The debate over climate change and its impact on the planet has become a politically divisive topic in the United States, rankling U.S. allies and stalling legislative agendas.
But for people living on the coast, there is no debate. Climate change is real, and it is going to affect everyone living in the area — specifically on the barrier islands.
While some federal politicians continue to posture, local officials are preparing best practices and procedures to deal with stronger storms and rising sea levels.
The trick is grappling with projections and planning for the future, while not burdening the local tourism economy with damaging regulations and policies.
“Some people believe that we should take all development off the barrier beach islands,” said John Peterson, director of regional planning and development in Atlantic County. “It’s a couple hundred years too late. It’s a great idea, but it’s too late.”
According to a 2016 report by Rutgers University and the New Jersey Climate Adaptation Alliance, New Jersey coastal areas will experience sea-level rise between 1 foot and 1.8 feet by 2050, even if greenhouse gas emissions are cut back. Sea-level rise after 2050 depends on the amount of emissions.
If nothing is done to slow emissions, it’s likely the sea will rise between 2.4 and 4.5 feet by 2100, according to the report. A worst-case scenario is sea-level rise of 10 feet in New Jersey, but the chance of that happening by 2100 is less than 1 percent, even if no action is taken on emissions.
The Intergovernmental Panel on Climate Change, founded in 1988 with support from the United Nations, projects the frequency of hurricanes hitting New Jersey will not increase. However, maximum wind speeds and precipitation amounts are expected to go up.
“There is pretty much a consensus around the globe that this is an important thing,” said Marjorie Kaplan, associate director of the Rutgers Climate Institute and one of the authors of the report. “In New Jersey ... there’s not a consistent approach to dealing with it (across municipalities), and there’s no mandate that they do.”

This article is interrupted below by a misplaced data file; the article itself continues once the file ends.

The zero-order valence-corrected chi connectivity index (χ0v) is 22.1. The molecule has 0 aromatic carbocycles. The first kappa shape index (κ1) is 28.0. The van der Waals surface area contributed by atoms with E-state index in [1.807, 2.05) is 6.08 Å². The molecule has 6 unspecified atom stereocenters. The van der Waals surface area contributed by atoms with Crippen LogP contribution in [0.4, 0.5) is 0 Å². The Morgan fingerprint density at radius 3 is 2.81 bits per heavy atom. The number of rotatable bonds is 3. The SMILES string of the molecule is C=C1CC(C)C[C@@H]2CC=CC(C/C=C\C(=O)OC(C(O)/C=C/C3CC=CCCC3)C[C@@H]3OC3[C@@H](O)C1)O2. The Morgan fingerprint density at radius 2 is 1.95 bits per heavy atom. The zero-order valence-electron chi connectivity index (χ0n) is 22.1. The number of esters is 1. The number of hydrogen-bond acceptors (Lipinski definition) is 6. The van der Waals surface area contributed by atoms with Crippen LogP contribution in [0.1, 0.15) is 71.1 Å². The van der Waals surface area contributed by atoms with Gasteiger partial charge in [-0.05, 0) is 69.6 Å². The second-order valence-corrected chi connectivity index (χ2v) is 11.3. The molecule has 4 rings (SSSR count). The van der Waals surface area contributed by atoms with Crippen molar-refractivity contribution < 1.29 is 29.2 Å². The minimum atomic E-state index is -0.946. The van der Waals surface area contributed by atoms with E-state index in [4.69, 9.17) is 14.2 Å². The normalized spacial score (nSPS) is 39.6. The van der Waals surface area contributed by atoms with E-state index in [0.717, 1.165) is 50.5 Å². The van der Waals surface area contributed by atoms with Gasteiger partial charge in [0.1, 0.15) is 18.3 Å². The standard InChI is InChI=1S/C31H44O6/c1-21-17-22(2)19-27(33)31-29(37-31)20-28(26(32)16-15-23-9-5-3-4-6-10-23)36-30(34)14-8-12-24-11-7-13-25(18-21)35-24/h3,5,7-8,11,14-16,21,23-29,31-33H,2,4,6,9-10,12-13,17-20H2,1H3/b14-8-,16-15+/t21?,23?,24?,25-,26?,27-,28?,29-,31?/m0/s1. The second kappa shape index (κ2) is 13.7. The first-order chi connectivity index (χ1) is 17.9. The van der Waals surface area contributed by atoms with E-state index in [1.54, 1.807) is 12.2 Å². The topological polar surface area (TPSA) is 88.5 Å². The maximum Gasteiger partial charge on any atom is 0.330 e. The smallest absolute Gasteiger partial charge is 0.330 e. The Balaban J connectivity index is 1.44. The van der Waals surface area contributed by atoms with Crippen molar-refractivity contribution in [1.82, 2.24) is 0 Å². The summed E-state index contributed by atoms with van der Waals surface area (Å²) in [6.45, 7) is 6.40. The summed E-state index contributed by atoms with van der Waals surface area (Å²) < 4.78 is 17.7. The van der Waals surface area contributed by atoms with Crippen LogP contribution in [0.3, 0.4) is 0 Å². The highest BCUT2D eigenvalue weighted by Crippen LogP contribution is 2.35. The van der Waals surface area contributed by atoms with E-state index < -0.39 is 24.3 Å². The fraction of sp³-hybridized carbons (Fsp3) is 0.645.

Partly that is because officials in New Jersey have only a wide range of projections off which to base decisions.
Peterson said while they know the sea level is rising, there has yet to be a concrete observation of what that rate is and how quickly it will rise in the future.
In the past 20 years, the sea level has risen two-tenths of an inch per year. At that rate, the high tide will be 2 inches higher in 10 years than it is now, he said.
“There’s an assumption that it’s going to accelerate with the global changes, but we really don’t know,” Peterson said. “We’re trying to diversify our economy and bring people back to (Atlantic County) ... We don’t need people saying the county is going to be underwater in 20 years, when it’s not.”
Still, officials up and down New Jersey’s coast have been preparing for rising seas and stronger storms by building stronger infrastructure. Many of these projects started as a result of Hurricane Sandy in 2012.
A statewide dune project on New Jersey’s beaches has made its way to South Jersey. Work is underway on Absecon Island. The dunes, along with new bulkheads, are to protect the island’s cities from flooding during major storms.
Building the dunes is totally funded by the federal government.
Atlantic City Electric has taken steps to increase resiliency by installing new, metal telephone poles to replace aging wooden poles. The company also has been involved in installing microgrids, small electrical grids with their own backup power sources.
Earlier this month, the state Board of Public Utilities awarded $2 million to 13 local entities to conduct studies on how a microgrid could help them during a storm. Among them were Atlantic City, the Cape May County Municipal Utilities Authority and Galloway Township, which each received $175,000 for this study.
There are 50 microgrids in New Jersey, including the thermal-energy district in Atlantic City that provides heat, cooling and emergency power to casinos and other facilities.
“A lot of the emphasis coming from the state is for infrastructure like hospitals, police stations and utilities,” Atlantic County Engineer Mark Shourds said. “We’re creating a resiliency template for municipal master plans and incorporating resiliency standards in there.”
In Atlantic City, the Baltic Avenue Canal is being repaired decades after it first started malfunctioning. When completed, the canal will mitigate city flooding by 75 to 80 percent.
From the federal government, U.S. Rep. Frank LoBiondo has secured millions in federal grants for communities with flooding issues, including North Wildwood and Wildwood for flooding on Pacific Avenue.
LoBiondo, R-2nd, has consistently broken party lines when it comes to acknowledging climate change. In March, he introduced a resolution that called on lawmakers to accept that climate change is real and poses a serious threat to the country.
The resolution was never posted for a vote.
Back in Atlantic County, Peterson said the rate of sea-level rise is the key for future planning.
“From what we see now, we can do things to increase resiliency,” Peterson said. “We can raise facilities up, we can raise houses higher ... and you’re seeing that now. I expect that to continue in the future.”